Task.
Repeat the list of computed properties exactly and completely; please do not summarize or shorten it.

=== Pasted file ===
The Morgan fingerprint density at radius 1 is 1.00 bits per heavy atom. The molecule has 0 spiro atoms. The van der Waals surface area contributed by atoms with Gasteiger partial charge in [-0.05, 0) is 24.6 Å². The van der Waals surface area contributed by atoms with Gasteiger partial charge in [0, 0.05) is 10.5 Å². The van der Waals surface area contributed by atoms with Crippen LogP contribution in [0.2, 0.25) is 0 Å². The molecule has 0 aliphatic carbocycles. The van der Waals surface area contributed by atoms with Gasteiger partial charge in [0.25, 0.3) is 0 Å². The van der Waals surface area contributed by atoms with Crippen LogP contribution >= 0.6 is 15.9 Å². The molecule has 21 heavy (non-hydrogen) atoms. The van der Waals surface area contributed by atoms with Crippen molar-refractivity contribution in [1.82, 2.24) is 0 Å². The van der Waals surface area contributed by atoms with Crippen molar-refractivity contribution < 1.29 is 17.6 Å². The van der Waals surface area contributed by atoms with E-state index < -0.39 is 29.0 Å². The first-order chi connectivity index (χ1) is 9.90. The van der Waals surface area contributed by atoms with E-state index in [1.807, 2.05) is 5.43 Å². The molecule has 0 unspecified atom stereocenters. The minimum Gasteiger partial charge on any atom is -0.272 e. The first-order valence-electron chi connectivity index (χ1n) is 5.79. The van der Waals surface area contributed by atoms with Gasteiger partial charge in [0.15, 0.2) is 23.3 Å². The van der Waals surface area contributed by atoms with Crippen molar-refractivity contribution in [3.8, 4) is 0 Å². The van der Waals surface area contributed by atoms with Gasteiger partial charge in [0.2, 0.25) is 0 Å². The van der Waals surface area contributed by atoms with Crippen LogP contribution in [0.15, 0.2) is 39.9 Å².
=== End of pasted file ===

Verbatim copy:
The Morgan fingerprint density at radius 1 is 1.00 bits per heavy atom. The molecule has 0 spiro atoms. The van der Waals surface area contributed by atoms with Gasteiger partial charge in [-0.05, 0) is 24.6 Å². The van der Waals surface area contributed by atoms with Gasteiger partial charge in [0, 0.05) is 10.5 Å². The van der Waals surface area contributed by atoms with Crippen LogP contribution in [0.2, 0.25) is 0 Å². The molecule has 0 aliphatic carbocycles. The van der Waals surface area contributed by atoms with Gasteiger partial charge in [0.25, 0.3) is 0 Å². The van der Waals surface area contributed by atoms with Crippen LogP contribution >= 0.6 is 15.9 Å². The molecule has 21 heavy (non-hydrogen) atoms. The van der Waals surface area contributed by atoms with Crippen molar-refractivity contribution in [1.82, 2.24) is 0 Å². The van der Waals surface area contributed by atoms with Crippen molar-refractivity contribution < 1.29 is 17.6 Å². The van der Waals surface area contributed by atoms with E-state index < -0.39 is 29.0 Å². The first-order chi connectivity index (χ1) is 9.90. The van der Waals surface area contributed by atoms with E-state index in [1.807, 2.05) is 5.43 Å². The molecule has 0 unspecified atom stereocenters. The minimum Gasteiger partial charge on any atom is -0.272 e. The first-order valence-electron chi connectivity index (χ1n) is 5.79. The van der Waals surface area contributed by atoms with Gasteiger partial charge in [0.15, 0.2) is 23.3 Å². The van der Waals surface area contributed by atoms with Crippen molar-refractivity contribution in [3.8, 4) is 0 Å². The van der Waals surface area contributed by atoms with Gasteiger partial charge in [0.2, 0.25) is 0 Å². The van der Waals surface area contributed by atoms with Crippen LogP contribution in [0.15, 0.2) is 39.9 Å².